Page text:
« PreviousContinue »
JEFFREY AND THE NORTH POLE.
THE reigning bore at this time in Edinburgh (at the beginning of the century), was ; his favourite subject, the North Pole. It mattered not how far south you began, you found yourself transported to the north pole before you could take breath; no one escaped him. My father declared he should invent a slipbutton. Jeffrey fled from him as from the plague, when possible; but one day his arch-tormentor met him in a narrow lane, and began instantly on the north pole. Jeffrey, in despair and out of all patience, darted past him, exclaiming, "Damn the north pole !"* My father met him shortly after, boiling with indignation at Jeffrey's contempt of the north pole. "Oh, my dear fellow," said my father, "never mind; no one minds what Jeffrey says, you know, he is a privileged person; he respects nothing, absolutely nothing. Why, you will scarcely believe it, but it is not more than a week ago that I heard him speak disrespectfully of the equator !"
LINES ON JEFFREY.
AMONG our rural delights at Heslington (says Lady Holland), was the possession of a young donkey, which had been given up to our tender mercies from the time of its birth, and in whose
* Except where otherwise credited, the following Smith's conversation are derived from the Memoir by
anecdotes of Sydney Lady Holland.
"I see this anecdote," says Lady Holland, "in Mr. Moore's Memoirs attributed to Leslie, but I have so often heard it told as applying to a very different person, that I think he was mistaken."
education we employed a large portion of our spare time; and a most accomplished donkey it became under our tuition. It would walk up-stairs, pick pockets, follow us in our walks like a huge Newfoundland dog; at the most distant sight of us in the field, with ears down and tail erect, it set off in full bray to meet us. These demonstrations on Bitty's part were met with not less affection on ours, and Bitty was almost considered a member of the family.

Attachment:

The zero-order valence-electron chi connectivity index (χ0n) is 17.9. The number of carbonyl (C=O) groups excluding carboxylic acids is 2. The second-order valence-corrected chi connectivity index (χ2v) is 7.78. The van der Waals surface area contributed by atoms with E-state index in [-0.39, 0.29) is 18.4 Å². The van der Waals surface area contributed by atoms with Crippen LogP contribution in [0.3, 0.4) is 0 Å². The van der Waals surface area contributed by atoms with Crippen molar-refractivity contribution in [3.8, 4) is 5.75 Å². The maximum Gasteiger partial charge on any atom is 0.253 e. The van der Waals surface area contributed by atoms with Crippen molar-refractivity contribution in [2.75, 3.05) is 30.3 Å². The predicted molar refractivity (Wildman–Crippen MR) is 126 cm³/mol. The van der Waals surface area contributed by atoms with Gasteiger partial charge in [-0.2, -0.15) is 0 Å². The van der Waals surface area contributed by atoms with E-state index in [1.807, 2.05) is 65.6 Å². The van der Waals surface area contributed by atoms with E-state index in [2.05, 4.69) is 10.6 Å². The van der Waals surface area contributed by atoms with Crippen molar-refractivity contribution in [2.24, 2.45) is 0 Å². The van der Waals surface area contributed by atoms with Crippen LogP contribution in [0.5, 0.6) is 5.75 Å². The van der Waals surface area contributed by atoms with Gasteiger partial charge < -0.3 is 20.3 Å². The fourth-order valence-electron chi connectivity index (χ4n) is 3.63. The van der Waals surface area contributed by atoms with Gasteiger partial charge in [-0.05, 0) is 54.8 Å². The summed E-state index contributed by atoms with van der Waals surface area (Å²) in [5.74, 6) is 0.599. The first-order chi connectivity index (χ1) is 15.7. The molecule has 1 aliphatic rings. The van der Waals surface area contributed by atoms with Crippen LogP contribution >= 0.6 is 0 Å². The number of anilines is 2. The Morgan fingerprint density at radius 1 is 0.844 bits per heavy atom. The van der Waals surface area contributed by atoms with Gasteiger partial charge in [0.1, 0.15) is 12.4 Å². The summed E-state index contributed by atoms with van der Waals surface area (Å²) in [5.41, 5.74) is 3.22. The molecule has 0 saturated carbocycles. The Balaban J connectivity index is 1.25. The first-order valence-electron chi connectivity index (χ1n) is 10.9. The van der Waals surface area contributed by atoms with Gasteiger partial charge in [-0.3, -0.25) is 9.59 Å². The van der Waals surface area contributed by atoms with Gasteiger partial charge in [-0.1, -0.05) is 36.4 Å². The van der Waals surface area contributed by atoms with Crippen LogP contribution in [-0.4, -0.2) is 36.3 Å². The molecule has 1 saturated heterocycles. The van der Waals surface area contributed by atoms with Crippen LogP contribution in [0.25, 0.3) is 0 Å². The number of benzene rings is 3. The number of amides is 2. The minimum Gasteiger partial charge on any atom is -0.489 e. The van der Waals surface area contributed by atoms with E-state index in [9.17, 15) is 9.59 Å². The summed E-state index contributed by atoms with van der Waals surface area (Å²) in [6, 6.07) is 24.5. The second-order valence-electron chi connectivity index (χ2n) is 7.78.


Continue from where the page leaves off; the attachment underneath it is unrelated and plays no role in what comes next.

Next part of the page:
One day, when my elder brother and myself were training our beloved Bitty, with a pocket-handkerchief for a bridle, and his head crowned with flowers, to run round our garden, who should arrive in the midst of our sport but Mr. Jeffrey. Finding my father out, he, with his usual kindness toward young people, immediately joined in our sport, and, to our infinite delight, mounted our donkey. He was proceeding in triumph, amidst our shouts of laughter, when my father and mother, in company, I believe, with Mr. Horner and Mr. Murray, returned from their walk, and beheld this scene from the garden-door. Though years and years have passed away since, I still remember the joy-inspiring laughter that burst from my father at this unexpected sight, as, advancing toward his old friend, with a face beaming with delight and with extended hands, he broke forth in the following impromptu :
These lines were afterward repeated by some one to Mr.
at Holland House, just before he was introduced for the first time to Mr. Jeffrey, and they caught his fancy to such a degree that he could not get them out of his head, but kept repeating them in a low voice all the time Mr. Jeffrey was conversing with him.
SENSIBILITY OF CHILDHOOD.
ONCE, when we were on a visit at Lord —'s, we were sitting with a large party at luncheon, when our host's eldest son, a fine boy of between eight and nine, burst into the room, and, running up to his father, began a playful skirmish with him; the boy, half in play, half in earnest, hit his father in the face, who,
to carry on the joke, put up both his hands, saying, "Oh, Byou have put out my eye." In an instant the blood mounted to the boy's temples, he flung his little arms around his father, and sobbed in such a paroxysm of grief and despair, that it was some time before even his father's two bright eyes beaming on him with pleasure could convince him of the truth, and restore him to tranquillity.
When he left the room, my father, who had silently looked with much interest and emotion on the scene, said, "I congratulate you; I guarantee that boy; make your hearts easy; however he may be tossed about the world, with those feelings, and such a heart, he will come out unscathed."
The father (continues Lady Holland), one of those who consider their fortune but as a loan, to be employed in spreading an atmosphere of virtue and happiness around them as far as their influence reaches, is now no more, and this son occupies his place; but his widowed mother the other day reminded me how true the prophecy had proved; and the scene was so touching that I cannot resist giving it.